This recipe is adapted from Marcella Hazan's Tomato Sauce with Onion and Butter. In keeping with its simple genius, I intentionally kept the ingredient list short but managed to pack in a little more complexity with the addition of a jar of Sundried Tomatoes in Olive Oil. The amount of oil measured just under 1/2 cup and I used it all. The variety that I used had garlic, oregano, and basil mixed in, but just about any oil-packed sundried tomatoes will do.
I opted to toss the sauce with rigatoni because of its ridges (to catch all the deliciousness) and its toothsome quality and top it with a burrata and fresh chopped basil. You could easily sub any pasta and/or use shaved Parmesan Reggiano instead of burrata. —Mary Catherine Tee
canned whole San Marzano tomatoes, roughly chopped and juices reserved
6 to 8 ounces
jar of sundried tomatoes in olive oil, tomatoes roughly chopped and oil reserved (I used Frantoi Cutrera brand)
medium onion, peeled and cut in half
fresh basil, chopped (optional)
In This Recipe
In a medium saucepan, combine roughly chopped canned and sundried tomatoes, any reserved juices from the tomatoes, the reserved oil from the sundried tomatoes, and the halved onion. Add a pinch of salt and simmer the mixture, uncovered, for 45 minutes. The oil will make its way to the top of the sauce as it cooks--that's what we want. Using the back of a wooden spoon, mash the tomatoes and the onion until they are textured to your liking.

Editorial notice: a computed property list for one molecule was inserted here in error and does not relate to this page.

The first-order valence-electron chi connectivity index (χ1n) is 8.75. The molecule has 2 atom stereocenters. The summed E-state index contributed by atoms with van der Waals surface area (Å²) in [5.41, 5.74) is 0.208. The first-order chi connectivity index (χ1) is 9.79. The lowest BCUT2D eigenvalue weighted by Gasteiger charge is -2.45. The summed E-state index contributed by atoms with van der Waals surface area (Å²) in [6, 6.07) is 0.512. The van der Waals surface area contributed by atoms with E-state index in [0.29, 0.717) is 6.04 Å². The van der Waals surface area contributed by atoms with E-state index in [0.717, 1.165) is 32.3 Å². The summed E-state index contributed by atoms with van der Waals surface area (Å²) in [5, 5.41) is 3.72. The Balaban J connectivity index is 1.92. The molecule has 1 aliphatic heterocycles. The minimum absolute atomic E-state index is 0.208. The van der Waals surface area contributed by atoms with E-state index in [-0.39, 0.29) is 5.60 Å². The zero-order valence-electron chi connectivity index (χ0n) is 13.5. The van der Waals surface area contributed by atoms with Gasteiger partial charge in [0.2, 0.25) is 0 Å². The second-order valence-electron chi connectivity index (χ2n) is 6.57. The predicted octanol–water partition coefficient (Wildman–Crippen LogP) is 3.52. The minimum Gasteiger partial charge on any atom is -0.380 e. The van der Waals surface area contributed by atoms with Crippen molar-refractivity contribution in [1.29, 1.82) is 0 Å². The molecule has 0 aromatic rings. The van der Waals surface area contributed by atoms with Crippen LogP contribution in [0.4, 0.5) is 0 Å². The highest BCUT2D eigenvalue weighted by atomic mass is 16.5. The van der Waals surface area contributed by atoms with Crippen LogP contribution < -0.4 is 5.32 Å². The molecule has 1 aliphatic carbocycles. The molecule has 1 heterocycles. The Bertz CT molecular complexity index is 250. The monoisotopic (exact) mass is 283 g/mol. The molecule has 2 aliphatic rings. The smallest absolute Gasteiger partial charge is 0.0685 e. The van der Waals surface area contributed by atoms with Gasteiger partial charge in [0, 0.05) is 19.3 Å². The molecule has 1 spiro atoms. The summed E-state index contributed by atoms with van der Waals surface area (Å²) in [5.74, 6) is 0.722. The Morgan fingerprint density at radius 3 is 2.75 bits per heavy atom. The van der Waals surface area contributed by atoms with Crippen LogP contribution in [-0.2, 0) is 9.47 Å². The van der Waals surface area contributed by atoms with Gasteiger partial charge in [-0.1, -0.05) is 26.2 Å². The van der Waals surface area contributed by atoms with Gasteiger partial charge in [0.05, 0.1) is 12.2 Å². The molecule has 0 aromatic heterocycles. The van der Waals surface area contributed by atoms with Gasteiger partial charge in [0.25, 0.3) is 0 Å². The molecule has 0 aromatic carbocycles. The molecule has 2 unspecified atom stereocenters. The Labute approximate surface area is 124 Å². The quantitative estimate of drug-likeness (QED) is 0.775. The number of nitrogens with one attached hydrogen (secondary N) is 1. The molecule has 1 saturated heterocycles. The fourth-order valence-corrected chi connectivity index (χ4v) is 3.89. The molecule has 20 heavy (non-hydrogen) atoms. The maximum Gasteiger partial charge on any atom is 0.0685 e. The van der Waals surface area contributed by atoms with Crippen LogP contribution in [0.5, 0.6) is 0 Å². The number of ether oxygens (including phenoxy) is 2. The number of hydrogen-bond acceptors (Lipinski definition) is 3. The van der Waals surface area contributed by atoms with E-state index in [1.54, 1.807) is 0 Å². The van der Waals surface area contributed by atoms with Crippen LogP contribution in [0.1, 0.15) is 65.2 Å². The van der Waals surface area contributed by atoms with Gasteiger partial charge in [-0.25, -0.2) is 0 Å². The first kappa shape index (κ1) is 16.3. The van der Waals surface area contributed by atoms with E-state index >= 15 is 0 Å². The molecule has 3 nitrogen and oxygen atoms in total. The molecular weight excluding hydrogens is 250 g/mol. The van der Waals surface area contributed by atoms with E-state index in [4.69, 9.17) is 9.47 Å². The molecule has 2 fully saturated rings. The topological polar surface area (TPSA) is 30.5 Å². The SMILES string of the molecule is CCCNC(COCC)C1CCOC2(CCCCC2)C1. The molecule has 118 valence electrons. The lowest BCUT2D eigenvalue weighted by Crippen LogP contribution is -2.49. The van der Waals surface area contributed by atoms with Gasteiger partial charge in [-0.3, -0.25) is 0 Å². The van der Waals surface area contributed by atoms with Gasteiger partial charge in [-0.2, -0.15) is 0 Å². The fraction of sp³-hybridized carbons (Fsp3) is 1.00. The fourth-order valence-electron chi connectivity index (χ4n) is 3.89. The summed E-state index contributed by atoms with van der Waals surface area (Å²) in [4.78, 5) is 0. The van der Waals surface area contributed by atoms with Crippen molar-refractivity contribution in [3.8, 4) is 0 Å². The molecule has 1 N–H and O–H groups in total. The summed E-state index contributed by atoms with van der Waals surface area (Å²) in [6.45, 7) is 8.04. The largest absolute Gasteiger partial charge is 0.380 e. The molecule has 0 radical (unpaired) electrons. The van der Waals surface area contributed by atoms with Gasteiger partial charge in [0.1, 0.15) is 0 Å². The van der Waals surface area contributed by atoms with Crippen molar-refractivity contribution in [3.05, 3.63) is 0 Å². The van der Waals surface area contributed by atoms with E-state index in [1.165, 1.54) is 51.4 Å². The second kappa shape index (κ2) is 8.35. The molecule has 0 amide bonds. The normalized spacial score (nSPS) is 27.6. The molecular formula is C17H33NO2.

When the sauce is nearly ready, boil a pot of liberally salted water. Cook Rigatoni to al dente (about 12 minutes) and drain.
Toss pasta with cooked sauce. Spoon pasta into bowls to serve. Top each bowl of pasta with a pinch of burrata and chopped basil.
I’m an old soul. My favorite Saturday morning activity is watching birds on the feeder while drinking strong, black coffee out of my favorite hand-thrown mug. My favorite place to kill time is in antique stores. The less organized the better. I like full-bodied red wines and bitter IPAs. I live for feeling the warmth of sunshine and hearing the stillness of freshly fallen snow. I can thank my stint in Alaska for that. I have salt water in my veins, having grown up in Eastern NC, and (shhh…don’t tell any of my Mainer friends this about me) I prefer blue crab over lobster.